New Study Reveals Solar Heat to be the Likely Cause of Dust Storms on Mars

Mars weather seen from the InSight lander. (Credit: NASA)

COLUMBIA, Md. and HOUSTON, May 16, 2022 (Universities Space Research Association PR) — A team of scientists, including Dr. Germán Martínez from the Universities Space Research Association, just published a study in the Proceedings of the National Academy of Sciences. This study indicates there are seasonal energy imbalances in the amount of solar energy absorbed and released by Mars which is a likely cause of dust storms and could play an important role in understanding the climate and atmosphere of the red planet. 

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EPSC 2021: Scientists Use Seasons to Find Water for Future Mars Astronauts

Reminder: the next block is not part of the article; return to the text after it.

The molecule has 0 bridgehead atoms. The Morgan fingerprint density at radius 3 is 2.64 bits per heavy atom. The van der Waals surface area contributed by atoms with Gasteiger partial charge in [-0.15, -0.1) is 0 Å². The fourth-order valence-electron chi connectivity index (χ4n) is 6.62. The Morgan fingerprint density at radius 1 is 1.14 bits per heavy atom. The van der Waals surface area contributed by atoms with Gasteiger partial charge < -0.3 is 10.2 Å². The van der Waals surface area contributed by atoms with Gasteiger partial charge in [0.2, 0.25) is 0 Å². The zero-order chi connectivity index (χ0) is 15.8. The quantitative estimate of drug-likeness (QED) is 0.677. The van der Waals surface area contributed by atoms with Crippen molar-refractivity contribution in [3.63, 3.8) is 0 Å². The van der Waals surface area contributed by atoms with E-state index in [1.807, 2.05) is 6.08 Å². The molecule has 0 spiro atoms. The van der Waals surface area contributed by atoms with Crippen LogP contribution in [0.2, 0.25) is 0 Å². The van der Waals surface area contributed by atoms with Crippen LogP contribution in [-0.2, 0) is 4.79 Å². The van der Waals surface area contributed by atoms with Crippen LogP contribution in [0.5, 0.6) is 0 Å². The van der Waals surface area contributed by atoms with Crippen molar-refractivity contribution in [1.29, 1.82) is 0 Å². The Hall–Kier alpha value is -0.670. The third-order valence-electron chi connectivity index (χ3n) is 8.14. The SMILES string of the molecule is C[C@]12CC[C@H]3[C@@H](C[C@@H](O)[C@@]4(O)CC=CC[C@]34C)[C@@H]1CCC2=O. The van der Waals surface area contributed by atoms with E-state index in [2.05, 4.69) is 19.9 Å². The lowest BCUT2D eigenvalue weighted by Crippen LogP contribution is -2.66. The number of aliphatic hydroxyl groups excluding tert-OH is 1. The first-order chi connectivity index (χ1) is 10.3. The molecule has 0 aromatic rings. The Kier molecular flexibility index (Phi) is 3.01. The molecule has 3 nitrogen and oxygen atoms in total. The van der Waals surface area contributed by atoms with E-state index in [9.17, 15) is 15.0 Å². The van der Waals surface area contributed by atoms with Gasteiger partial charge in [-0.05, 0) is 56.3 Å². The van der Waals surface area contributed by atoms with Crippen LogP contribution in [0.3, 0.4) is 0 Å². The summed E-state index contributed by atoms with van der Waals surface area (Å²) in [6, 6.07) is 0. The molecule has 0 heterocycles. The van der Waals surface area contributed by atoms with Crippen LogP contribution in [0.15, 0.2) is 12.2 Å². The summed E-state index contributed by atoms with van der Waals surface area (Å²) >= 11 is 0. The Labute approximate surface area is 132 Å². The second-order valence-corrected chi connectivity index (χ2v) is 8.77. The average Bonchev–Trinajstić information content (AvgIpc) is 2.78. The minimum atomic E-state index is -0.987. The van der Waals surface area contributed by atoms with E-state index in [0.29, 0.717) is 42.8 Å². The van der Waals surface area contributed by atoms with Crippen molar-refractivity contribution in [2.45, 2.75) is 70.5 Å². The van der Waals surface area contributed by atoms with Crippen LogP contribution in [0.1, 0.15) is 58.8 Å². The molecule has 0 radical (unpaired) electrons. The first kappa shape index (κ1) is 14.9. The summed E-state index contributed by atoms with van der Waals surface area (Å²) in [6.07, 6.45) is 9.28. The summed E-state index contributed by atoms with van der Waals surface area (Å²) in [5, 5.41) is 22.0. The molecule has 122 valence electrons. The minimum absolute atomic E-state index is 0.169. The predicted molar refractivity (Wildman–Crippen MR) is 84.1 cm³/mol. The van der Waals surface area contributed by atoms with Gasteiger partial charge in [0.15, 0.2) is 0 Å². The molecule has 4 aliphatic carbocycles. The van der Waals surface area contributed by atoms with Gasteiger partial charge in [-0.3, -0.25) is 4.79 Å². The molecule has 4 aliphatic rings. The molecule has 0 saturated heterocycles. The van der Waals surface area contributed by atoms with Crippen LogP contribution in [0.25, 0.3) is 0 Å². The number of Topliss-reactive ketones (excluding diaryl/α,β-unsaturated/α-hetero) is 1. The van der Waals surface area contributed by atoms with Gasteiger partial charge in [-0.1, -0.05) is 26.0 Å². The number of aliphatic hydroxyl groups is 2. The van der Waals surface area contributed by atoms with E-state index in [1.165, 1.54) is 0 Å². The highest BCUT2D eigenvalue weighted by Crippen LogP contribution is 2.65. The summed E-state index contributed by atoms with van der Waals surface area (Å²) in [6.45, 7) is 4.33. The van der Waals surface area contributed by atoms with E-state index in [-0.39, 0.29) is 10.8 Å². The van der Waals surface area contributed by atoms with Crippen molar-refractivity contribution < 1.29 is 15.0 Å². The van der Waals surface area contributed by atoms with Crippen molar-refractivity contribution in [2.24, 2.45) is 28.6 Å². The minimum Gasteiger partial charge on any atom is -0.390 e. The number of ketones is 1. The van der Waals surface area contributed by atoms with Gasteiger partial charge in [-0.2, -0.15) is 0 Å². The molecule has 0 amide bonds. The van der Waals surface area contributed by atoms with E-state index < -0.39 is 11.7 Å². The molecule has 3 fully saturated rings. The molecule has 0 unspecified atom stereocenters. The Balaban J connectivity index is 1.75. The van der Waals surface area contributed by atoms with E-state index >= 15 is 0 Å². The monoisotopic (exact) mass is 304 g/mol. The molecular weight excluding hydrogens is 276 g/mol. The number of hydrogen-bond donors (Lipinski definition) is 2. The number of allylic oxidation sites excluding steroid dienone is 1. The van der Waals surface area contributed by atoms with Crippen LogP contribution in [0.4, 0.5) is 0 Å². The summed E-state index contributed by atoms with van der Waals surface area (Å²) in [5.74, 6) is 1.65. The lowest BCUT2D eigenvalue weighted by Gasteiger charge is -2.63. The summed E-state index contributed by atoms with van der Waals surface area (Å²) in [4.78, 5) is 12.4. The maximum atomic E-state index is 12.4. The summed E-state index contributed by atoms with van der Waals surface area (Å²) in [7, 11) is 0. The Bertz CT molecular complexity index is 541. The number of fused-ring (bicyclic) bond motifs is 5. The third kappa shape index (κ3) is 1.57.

Global map of Mars with overlaid topography indicating areas with significant seasonal variations in hydrogen content during northern spring (top) and fall (bottom). Green (red) represents increase (decrease) in hydrogen content. The areas highlighted in orange are Hellas Planitia in the southern hemisphere, and Utopia Rupes in the northern hemisphere. These are the only extended regions undergoing a significant variation throughout the Martian year. (Credit: G. Martínez)

STRASBOURG, France (Europlanet Society PR) — An international team of researchers has used seasonal variations to identify likely sub-surface deposits of water ice in the temperate regions of Mars where it would be easiest for future human explorers to survive. The results are being presented this week by Dr Germán Martínez at the European Planetary Science Conference (EPSC) 2021.

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